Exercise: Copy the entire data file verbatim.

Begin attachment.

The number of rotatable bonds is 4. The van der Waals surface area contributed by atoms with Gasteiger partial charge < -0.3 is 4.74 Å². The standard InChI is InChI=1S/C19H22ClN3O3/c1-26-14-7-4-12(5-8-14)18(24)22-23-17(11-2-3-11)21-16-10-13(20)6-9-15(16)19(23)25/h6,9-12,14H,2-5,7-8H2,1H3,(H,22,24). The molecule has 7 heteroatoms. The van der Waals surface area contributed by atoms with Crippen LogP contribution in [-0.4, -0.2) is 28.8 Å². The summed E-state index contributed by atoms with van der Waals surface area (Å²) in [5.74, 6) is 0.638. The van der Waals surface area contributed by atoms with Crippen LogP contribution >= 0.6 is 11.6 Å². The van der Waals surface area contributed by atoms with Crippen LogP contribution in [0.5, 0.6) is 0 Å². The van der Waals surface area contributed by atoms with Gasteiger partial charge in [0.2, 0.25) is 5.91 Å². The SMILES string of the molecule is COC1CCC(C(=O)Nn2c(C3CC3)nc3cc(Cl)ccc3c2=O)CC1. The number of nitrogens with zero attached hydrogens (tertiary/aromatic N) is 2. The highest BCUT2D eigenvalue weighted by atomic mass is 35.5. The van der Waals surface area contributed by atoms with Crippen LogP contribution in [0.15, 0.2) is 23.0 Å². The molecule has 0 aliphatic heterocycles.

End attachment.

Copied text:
The number of rotatable bonds is 4. The van der Waals surface area contributed by atoms with Gasteiger partial charge < -0.3 is 4.74 Å². The standard InChI is InChI=1S/C19H22ClN3O3/c1-26-14-7-4-12(5-8-14)18(24)22-23-17(11-2-3-11)21-16-10-13(20)6-9-15(16)19(23)25/h6,9-12,14H,2-5,7-8H2,1H3,(H,22,24). The molecule has 7 heteroatoms. The van der Waals surface area contributed by atoms with Crippen LogP contribution in [-0.4, -0.2) is 28.8 Å². The summed E-state index contributed by atoms with van der Waals surface area (Å²) in [5.74, 6) is 0.638. The van der Waals surface area contributed by atoms with Crippen LogP contribution >= 0.6 is 11.6 Å². The van der Waals surface area contributed by atoms with Crippen LogP contribution in [0.5, 0.6) is 0 Å². The van der Waals surface area contributed by atoms with Gasteiger partial charge in [0.2, 0.25) is 5.91 Å². The SMILES string of the molecule is COC1CCC(C(=O)Nn2c(C3CC3)nc3cc(Cl)ccc3c2=O)CC1. The number of nitrogens with zero attached hydrogens (tertiary/aromatic N) is 2. The highest BCUT2D eigenvalue weighted by atomic mass is 35.5. The van der Waals surface area contributed by atoms with Crippen LogP contribution in [0.15, 0.2) is 23.0 Å². The molecule has 0 aliphatic heterocycles.